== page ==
with a child born out of wedlock. She and the child are now living
at the expense of the community. What Should be done in this matter.
The motion was made that a member of the community council go to Zofingen to see
the father of the daughter, and urge him to support and look after his daughter
as well as the child born out of wedlock. This motion was unanimously carried by a show of hands

It was obvious that the authorities tried to find another municipality that would take on the problem case of Brack and pay for the impending support costs for the single mother and her illegitimate child. They now turned to Zofingen, or Brittnau, where Maria’s father lived.

This article gives an insight into the circumstances of the time and explains the seemingly cold-hearted actions of the authorities.

How the official visit to Maria’s father in Brittnau turned out is not known. Perhaps he was pleased to have become a grandfather. However, he and his wife were not willing to take care of little Anna Maria. The responsibility for her upkeep continued to lie with the municipality of Bözen.

Maria also had to take care of herself and find a new job. Seven years later she was pregnant again, this time in Arlesheim. The father of the second daughter also remained unknown, little Maria Elisabeth was baptized in Bözen, on November 5, 1849, where the child also found its final resting place at the tender age of two.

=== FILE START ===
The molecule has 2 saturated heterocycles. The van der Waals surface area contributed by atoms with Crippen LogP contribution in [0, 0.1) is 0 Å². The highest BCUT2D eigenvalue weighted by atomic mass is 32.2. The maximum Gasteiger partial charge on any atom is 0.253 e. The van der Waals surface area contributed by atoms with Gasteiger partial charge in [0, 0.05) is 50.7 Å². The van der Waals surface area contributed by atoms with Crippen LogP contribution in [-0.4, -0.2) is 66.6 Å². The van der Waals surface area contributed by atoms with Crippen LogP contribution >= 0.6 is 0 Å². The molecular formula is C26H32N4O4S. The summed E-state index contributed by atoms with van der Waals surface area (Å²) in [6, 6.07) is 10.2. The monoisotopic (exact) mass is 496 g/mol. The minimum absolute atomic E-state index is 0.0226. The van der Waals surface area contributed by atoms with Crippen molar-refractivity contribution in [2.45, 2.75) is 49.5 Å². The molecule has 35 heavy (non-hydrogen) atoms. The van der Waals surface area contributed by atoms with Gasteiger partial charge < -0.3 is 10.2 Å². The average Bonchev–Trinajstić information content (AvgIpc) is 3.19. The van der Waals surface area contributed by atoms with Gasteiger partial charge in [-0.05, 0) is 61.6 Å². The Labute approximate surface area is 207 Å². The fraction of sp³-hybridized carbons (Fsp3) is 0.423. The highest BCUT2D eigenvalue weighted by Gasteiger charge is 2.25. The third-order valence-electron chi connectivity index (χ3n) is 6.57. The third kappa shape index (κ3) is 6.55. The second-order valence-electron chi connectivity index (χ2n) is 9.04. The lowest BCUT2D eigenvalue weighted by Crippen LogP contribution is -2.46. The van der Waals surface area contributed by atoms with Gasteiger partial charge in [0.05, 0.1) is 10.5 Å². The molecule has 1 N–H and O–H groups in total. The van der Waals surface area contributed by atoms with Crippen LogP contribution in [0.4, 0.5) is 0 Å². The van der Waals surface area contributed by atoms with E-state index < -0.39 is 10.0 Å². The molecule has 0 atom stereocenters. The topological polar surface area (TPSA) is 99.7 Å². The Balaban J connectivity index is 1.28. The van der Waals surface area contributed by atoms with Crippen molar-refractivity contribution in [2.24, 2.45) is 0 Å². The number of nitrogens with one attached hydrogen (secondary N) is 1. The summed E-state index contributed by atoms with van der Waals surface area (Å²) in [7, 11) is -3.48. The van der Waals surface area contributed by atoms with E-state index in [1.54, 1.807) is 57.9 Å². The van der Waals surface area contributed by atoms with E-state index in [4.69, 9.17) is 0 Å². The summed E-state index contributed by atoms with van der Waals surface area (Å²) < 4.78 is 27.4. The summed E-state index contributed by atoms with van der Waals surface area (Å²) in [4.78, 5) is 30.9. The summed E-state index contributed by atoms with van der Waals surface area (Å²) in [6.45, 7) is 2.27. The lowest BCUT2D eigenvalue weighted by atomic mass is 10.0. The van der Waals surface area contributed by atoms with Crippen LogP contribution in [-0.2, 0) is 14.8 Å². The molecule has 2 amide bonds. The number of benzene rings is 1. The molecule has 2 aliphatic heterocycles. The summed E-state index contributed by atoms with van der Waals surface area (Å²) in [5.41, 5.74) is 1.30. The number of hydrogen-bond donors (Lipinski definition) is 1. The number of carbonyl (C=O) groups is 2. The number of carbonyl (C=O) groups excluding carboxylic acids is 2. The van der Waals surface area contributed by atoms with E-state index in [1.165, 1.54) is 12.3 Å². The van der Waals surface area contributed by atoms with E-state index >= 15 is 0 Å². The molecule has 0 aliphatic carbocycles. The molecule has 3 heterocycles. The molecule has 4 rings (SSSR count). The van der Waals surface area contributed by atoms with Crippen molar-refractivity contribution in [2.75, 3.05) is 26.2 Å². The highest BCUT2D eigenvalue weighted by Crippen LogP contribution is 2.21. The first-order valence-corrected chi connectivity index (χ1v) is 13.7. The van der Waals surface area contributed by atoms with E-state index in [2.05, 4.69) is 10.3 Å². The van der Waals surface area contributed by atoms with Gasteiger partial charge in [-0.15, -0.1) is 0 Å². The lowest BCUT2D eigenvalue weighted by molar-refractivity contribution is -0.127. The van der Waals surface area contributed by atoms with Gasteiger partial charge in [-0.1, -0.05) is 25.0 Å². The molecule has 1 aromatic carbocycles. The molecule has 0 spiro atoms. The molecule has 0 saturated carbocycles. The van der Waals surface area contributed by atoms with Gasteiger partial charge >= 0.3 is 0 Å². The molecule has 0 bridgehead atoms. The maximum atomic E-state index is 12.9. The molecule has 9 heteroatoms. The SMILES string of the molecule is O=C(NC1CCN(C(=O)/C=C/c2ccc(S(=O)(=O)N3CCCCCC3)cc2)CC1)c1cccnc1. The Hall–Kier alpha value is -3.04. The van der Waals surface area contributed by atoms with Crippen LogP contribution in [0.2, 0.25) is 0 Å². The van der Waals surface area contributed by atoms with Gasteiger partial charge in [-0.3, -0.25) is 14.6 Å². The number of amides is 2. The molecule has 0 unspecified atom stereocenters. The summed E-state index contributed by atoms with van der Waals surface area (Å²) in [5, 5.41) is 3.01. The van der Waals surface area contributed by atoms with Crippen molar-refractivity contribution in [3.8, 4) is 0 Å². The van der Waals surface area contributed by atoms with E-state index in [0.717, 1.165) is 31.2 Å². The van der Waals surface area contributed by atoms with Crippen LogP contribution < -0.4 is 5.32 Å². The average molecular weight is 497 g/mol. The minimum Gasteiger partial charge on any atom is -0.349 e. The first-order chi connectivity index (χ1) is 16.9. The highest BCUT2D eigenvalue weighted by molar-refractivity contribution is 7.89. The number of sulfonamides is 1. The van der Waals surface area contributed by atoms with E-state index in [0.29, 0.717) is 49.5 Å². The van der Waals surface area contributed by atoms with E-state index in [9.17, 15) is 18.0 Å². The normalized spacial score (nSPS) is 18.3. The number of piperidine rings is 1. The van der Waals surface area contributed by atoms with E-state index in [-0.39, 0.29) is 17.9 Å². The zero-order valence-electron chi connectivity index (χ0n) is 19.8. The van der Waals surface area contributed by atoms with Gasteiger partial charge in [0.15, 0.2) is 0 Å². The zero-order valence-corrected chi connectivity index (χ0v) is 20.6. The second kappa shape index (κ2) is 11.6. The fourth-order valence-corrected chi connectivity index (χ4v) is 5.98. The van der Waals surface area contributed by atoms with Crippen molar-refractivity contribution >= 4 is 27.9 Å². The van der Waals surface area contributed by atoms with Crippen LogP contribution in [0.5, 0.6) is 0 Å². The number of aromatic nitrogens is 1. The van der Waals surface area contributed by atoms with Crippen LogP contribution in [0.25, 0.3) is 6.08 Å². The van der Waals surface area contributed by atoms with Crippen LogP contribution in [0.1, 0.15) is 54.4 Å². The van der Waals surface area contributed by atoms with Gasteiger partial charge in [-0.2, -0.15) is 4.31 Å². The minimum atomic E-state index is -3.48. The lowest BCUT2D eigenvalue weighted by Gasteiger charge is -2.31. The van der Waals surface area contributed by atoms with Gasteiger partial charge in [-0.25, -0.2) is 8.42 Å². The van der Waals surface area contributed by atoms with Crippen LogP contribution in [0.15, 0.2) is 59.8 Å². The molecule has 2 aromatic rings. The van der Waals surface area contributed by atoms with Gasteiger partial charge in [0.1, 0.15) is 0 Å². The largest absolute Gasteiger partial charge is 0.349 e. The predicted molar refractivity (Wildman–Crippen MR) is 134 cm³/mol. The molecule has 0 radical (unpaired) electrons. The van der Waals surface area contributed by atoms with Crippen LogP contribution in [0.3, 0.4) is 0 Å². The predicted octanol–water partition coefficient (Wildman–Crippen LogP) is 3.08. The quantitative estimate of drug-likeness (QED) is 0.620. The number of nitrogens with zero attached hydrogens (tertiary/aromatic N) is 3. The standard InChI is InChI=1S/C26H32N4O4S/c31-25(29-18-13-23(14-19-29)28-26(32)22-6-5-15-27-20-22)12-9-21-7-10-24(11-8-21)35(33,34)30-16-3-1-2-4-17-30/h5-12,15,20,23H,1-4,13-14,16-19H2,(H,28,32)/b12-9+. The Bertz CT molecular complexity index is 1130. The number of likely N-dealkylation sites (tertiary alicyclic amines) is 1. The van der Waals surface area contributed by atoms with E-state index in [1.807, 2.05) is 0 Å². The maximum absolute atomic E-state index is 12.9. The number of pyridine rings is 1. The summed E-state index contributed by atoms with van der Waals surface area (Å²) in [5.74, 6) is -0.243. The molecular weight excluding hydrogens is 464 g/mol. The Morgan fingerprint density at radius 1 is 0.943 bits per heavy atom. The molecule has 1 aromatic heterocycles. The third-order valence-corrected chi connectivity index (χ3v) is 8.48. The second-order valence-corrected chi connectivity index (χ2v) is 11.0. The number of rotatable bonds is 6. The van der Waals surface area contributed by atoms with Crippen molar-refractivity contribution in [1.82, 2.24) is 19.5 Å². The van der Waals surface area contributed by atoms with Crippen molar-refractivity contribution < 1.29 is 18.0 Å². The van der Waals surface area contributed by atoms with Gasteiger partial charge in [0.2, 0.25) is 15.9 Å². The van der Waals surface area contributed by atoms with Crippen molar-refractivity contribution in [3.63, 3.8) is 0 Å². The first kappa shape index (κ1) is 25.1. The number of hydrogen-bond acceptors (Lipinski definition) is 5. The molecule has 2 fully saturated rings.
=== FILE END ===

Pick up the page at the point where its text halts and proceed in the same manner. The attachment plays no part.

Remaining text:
The mother Maria Brack died at the age of 46 in the poor house Bözen, she had never found a husband. On December 31, 1869 there is an entry in the records of the poor welfare (Armengut Rechnung) in Bözen:

of the objects left behind by the deceased Maria Brack, old millers, in the poorhouse, the co-inhabitant Susanne Kistler, Miggenen, has appropriated:

  1. a paar of new house slippers, value         Fr. 1.-
  2. one brown jacket made of cloth, value  Fr. 2.-
  3. one arm basket, value                                  Fr. 1.-
  4. one straw bag, value                                     Fr. 1.-
  5. one padlock, value                                         Fr. -.50
  6. one napkin, value                                           Fr. -.50

                                   Sum:                                     Fr. 6.-

It is resolved that this shall be settled with her account.

The modest property was accurately accounted for after her death and added to a fund designed to support the poor. In a meeting on January 21, 1871, the final account was presented:

An account of the assets of the recently deceased Maria Brack, old millers, residing in the local poorhouse was filed by Johannes Kistler. The account is reviewed and approved. The total assets amounting to Fr. 33.93 are to go to the local poorhouse, since she had to be supported by the poorhouse fund from time to time since her youth.